WOMEN CRUSH WEDNESDAY: Jeanne Lanvin

WOMEN CRUSH WEDNESDAY: Jeanne Lanvin

  A selection of Jeanne Lanvin's "Library of Fabrics." Photo courtesy of lanvin.com.

A selection of Jeanne Lanvin's "Library of Fabrics." Photo courtesy of lanvin.com.

 Photo courtesy of metmuseum.org.

Photo courtesy of metmuseum.org.

 Jeanne Lanvin's evening dress, "Veilleur de Nuit" ("Night Watchman") on display at the Fine Arts Museums of San Franscisco. Photo courtesy of art.famsf.org.

Jeanne Lanvin's evening dress, "Veilleur de Nuit" ("Night Watchman") on display at the Fine Arts Museums of San Franscisco. Photo courtesy of art.famsf.org.

Artists are often inspired by places, people, or ideas that they love. For Jeanne Lanvin, it was her beloved daughter.

Jeanne Lanvin was a hard worker her entire life. Born in Paris on January 1, 1867, she began her first employment by assisting dressmakers at the young age of 13. Nicknamed "The Little Omnibus," she would run around her familiar Parisian streets via foot rather than purchasing tickets for transportation. By 18, she had completed her first apprenticeship with a milliner and established her own atelier.

Jeanne Lanvin had one child, Marie-Blanche di Pietro (also know as Margurerite, or endearingly "Ririte" by Lanvin). Marguerite would serve as the inspiration and motivation for Lanvin's early popular works. Designing pieces for her daughter with a look of eternal youth, the pieces soon began to gain popularity and draw the attention of other wealthy Parisians who desired similar styles for their own children. Already having a successful ladies' collection, Jeanne Lanvin added a children's collection to her wearable haute couture collection that included luxurious jackets, coats, dresses, hats, and gloves.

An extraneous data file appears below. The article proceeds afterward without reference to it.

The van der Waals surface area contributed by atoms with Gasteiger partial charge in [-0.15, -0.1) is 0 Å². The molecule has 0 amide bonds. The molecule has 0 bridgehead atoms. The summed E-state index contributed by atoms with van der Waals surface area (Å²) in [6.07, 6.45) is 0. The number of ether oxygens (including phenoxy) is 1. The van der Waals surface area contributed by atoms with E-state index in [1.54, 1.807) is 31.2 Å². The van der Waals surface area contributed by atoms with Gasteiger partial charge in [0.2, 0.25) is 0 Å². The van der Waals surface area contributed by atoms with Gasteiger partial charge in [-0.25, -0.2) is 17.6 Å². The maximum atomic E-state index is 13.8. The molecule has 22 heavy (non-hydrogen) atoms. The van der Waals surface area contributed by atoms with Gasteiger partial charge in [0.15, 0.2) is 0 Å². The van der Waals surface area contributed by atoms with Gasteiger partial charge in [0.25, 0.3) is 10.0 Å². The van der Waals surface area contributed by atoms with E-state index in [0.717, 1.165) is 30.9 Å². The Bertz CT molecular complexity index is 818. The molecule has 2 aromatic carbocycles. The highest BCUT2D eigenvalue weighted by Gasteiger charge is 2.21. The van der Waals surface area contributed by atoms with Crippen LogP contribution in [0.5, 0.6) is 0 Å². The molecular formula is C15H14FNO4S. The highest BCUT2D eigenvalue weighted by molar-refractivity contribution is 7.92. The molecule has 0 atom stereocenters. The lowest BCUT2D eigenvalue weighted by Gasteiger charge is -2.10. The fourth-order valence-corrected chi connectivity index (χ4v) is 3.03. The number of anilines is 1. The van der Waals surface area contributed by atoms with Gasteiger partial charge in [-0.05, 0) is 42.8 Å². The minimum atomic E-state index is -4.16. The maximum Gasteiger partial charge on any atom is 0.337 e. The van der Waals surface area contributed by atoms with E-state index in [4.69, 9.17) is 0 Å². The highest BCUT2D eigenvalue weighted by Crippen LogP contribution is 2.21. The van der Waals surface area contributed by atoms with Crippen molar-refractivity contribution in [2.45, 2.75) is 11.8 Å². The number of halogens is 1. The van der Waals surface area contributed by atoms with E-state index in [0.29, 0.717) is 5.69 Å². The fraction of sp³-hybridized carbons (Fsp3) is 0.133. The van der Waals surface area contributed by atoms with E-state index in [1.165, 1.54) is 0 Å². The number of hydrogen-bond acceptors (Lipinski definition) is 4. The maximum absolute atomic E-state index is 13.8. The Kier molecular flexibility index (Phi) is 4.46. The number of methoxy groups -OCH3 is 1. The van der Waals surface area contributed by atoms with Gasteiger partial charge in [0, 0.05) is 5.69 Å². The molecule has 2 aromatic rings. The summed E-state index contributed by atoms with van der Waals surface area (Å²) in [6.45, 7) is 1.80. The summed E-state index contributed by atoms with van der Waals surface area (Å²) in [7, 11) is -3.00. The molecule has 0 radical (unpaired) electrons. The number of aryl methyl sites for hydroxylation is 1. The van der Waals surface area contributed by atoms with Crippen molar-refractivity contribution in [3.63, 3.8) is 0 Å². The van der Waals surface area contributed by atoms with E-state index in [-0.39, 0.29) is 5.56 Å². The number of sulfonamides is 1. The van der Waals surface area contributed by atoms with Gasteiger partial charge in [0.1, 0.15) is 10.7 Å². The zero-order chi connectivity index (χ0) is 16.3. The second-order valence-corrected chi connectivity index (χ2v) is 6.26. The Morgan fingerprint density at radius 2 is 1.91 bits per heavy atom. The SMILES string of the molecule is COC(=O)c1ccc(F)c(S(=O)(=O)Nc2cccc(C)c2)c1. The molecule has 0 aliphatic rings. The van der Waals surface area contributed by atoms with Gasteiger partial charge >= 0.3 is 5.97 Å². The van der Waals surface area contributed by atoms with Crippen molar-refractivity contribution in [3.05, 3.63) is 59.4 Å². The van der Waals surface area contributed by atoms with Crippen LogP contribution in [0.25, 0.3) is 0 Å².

Aside from a very flourishing couture clothier empire, including her own dye factory and two workrooms dedicated to in-house embroidery, Lanvin also launched a very successful perfume line. Inspired by the sound of Marguerite's piano scales, "Arpege" was introduced in 1927. Not only was the fragrance beautiful, but the flacon stopped bottle stood out with its spherical La Boule design. On it to this day is the art deco gold image of Jeanne and Marguarite.

  Photo courtesy of en.vogue.fr.

Photo courtesy of en.vogue.fr.

Lanvin put an emphasis on beauty, love, and perfection. She created wearable couture clothing that could serve men, woman, and children. Whether it came to the diminutive details of coral, ribbons, sequins, pearls or shells or the precise process of dying fabric and material, Lanvin was nearly as loving, caring, and generous with her clothing as she was with Marguerite. And when Jeanne Lanvin passed away in 1946, that is exactly who was most fit to take over as director of the Lanvin Fashion House.

When you are constantly thinking about new designs everything you see is transformed and adapted to whatever is in hand. The process happens naturally and becomes an instinct, a truth, a necessity, another language.
— Jeanne Lanvin
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